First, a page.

Associate Professor of Strategy and Entrepreneurship
Please enter a keyword and click the arrow to search the site
Or explore one of the areas below
How can established companies harness the innovative power of entrepreneurial ventures?
Today, corporate venture capital (CVC) is increasingly regarded by organisations as a vital weapon in their entrepreneurial and innovation armoury. According to one 2009 study, around 20 per cent of the Fortune 500 have created a CVC unit. CVC occurs when a large corporation becomes, in essence, a kind of venture capital firm. This happens when a mega-corporation, such as BASF, Cargill, Deutsche Telekom, GlaxoSmithKline, Intel, Johnson & Johnson, Siemens, or UPS, create an entity that can fund much smaller companies — with the aim of benefiting both the entrepreneurial venture and the larger firm. Such CVC activity goes back at least 50 years, and corporate interest in such ventures has ebbed and flowed.
Now the tidal direction is clear: CVC is on the rise. And among those riding the next wave of CVC are some of the corporate world’s sexiest and most successful names. Look at some of the CVC activity of recent years.
In 2008, the $150 million BlackBerry Partners Fund started investing in software application ventures. The fund owes its name, as well as part of the capital under management, to Research In Motion, the Canadian company that develops and sells BlackBerry handheld devices.
Interestingly, Apple, the US-based firm that manufactures the competing device, iPhone, chose not to follow a similar strategy. Apple decided to forego investment in iFund, a $100 million fund launched at the beginning of 2008 by the prominent venture capital firm Kleiner Perkins Caufield & Byers. Apple’s decision cannot be attributed to a lack of familiarity with venture capital investments. Its Strategic Investment Group was a leading corporate investor in the late 1980s and early 1990s, with several successful ventures in its portfolio including PowerPoint (sold to Microsoft) and Sybase.
Elsewhere, in October 2009, Google Ventures (part of the search engine giant, Google) led a $15 million investment round in Adimab, a biotech venture. Adimab is developing a computerised platform that scans millions of molecules in search of candidates for further, more expansive, laboratory tests. Executing complex searches over large amounts of data is a Google competency. It is hoped that the Adimab investment may unlock a new industry domain.
CVCs, predominantly a large company phenomenon, are a recognition by big corporations that they do not have a monopoly on the next big thing. These firms create CVCs in the hope that they may help them identify novel products, services or technologies that have the potential to be substitutes for those they currently provide. In industries in the midst of rapid change, CVCs allow insights into new developments taking place that companies have been unaware of. They also can be used to fund ventures that may assist in building an ecosystem, namely increase the value of existing corporate businesses. Basically, corporate venturing activity is an acknowledgement of the importance of having a way to scan, identify and leverage innovative ideas developed by others.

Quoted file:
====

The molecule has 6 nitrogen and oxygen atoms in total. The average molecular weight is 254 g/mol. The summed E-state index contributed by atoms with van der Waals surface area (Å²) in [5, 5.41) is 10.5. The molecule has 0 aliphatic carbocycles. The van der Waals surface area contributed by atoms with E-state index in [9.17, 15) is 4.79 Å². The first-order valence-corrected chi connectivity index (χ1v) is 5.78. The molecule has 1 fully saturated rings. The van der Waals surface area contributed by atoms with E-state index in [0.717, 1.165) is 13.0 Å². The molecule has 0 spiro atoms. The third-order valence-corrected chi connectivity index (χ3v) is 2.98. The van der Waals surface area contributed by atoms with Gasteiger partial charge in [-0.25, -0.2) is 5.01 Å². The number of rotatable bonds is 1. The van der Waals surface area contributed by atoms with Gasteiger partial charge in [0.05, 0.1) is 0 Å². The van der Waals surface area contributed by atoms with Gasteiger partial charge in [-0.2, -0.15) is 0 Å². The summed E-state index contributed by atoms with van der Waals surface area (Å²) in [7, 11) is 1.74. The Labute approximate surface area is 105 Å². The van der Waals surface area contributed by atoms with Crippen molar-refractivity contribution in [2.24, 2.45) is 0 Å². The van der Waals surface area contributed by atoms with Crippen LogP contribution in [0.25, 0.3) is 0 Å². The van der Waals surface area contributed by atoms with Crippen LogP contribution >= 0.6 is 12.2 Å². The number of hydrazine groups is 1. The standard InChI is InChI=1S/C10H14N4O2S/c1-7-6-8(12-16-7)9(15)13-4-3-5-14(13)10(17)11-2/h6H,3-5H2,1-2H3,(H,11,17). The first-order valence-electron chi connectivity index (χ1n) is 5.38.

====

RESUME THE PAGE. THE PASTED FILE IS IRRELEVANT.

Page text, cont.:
Of course, CVC has been popular before (see sidebar). But the new CVC wave is different from previous waves in a number of respects:
In the past, the average lifespan of CVC programmes was 2.5 years — a third of the average lifespan of investments by independent venture capital (VC) funds. Today, the average CVC programme has been in operation for 3.8 years, and many notable programmes are entering their second decade of activity. More than 40 per cent of the 350 or so corporate investors between 2000–2009 had been in operation for four years or longer, nearly double the length of those in the previous waves — a change driven by significant persistence in venturing activity and one that may be a reflection of a broader pattern of transition towards embracing external sources of innovations.
A growing fraction of CVC portfolios includes ventures based outside the US, including many in developing countries. The fraction of CVC investments in US-based ventures declined from 88 per cent between 1991–2000 to 75 per cent between 2001–2009. UK-based ventures continue to account for two per cent of total CVC investment. And developing countries are increasingly involved in such activities: Chinabased ventures account for four per cent of the total investment amount during the fourth wave, up from one per cent during the previous wave; and India entered the ranks as one of the top five recipients of corporate venture capital, accounting for one per cent of global CVC investments. At the same time, the geographical location of corporate venture capital programmes remains largely unchanged. Data provider VentureXpert records a slight decrease in the fraction of investment disbursed by US-based corporate investors: down from 83 per cent (1991–2000) to 78 per cent (2001–2009). Finally, the fact that corporate venture capital, overall, tends to originate and reach the same countries does not necessarily mean that funds are invested domestically: CVCs are used at times to learn about geographically distant markets or to access distant technologies.